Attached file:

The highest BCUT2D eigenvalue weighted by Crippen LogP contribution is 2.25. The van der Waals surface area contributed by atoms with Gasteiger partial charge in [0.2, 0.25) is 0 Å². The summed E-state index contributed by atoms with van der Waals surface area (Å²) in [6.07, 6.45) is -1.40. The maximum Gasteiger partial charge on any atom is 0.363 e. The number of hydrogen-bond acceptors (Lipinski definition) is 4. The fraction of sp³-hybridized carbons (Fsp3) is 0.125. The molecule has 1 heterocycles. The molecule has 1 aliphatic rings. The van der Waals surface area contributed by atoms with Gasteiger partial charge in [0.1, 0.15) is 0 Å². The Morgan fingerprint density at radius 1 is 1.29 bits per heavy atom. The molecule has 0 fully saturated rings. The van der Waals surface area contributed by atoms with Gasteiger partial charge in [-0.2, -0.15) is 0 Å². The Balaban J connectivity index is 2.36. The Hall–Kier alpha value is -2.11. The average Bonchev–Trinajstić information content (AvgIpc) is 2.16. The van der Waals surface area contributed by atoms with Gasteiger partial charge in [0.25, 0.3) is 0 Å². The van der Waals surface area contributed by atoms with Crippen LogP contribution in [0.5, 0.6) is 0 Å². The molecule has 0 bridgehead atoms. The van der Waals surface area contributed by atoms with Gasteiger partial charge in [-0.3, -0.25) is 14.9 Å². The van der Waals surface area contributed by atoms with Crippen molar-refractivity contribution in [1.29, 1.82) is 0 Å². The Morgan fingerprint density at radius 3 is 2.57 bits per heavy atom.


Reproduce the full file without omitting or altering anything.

The highest BCUT2D eigenvalue weighted by Crippen LogP contribution is 2.25. The van der Waals surface area contributed by atoms with Gasteiger partial charge in [0.2, 0.25) is 0 Å². The summed E-state index contributed by atoms with van der Waals surface area (Å²) in [6.07, 6.45) is -1.40. The maximum Gasteiger partial charge on any atom is 0.363 e. The number of hydrogen-bond acceptors (Lipinski definition) is 4. The fraction of sp³-hybridized carbons (Fsp3) is 0.125. The molecule has 1 heterocycles. The molecule has 1 aliphatic rings. The van der Waals surface area contributed by atoms with Gasteiger partial charge in [0.1, 0.15) is 0 Å². The Morgan fingerprint density at radius 1 is 1.29 bits per heavy atom. The molecule has 0 fully saturated rings. The van der Waals surface area contributed by atoms with Gasteiger partial charge in [-0.2, -0.15) is 0 Å². The Balaban J connectivity index is 2.36. The Hall–Kier alpha value is -2.11. The average Bonchev–Trinajstić information content (AvgIpc) is 2.16. The van der Waals surface area contributed by atoms with Gasteiger partial charge in [0.25, 0.3) is 0 Å². The van der Waals surface area contributed by atoms with Crippen LogP contribution in [0.5, 0.6) is 0 Å². The molecule has 0 bridgehead atoms. The van der Waals surface area contributed by atoms with Gasteiger partial charge in [-0.3, -0.25) is 14.9 Å². The van der Waals surface area contributed by atoms with Crippen molar-refractivity contribution in [1.29, 1.82) is 0 Å². The Morgan fingerprint density at radius 3 is 2.57 bits per heavy atom.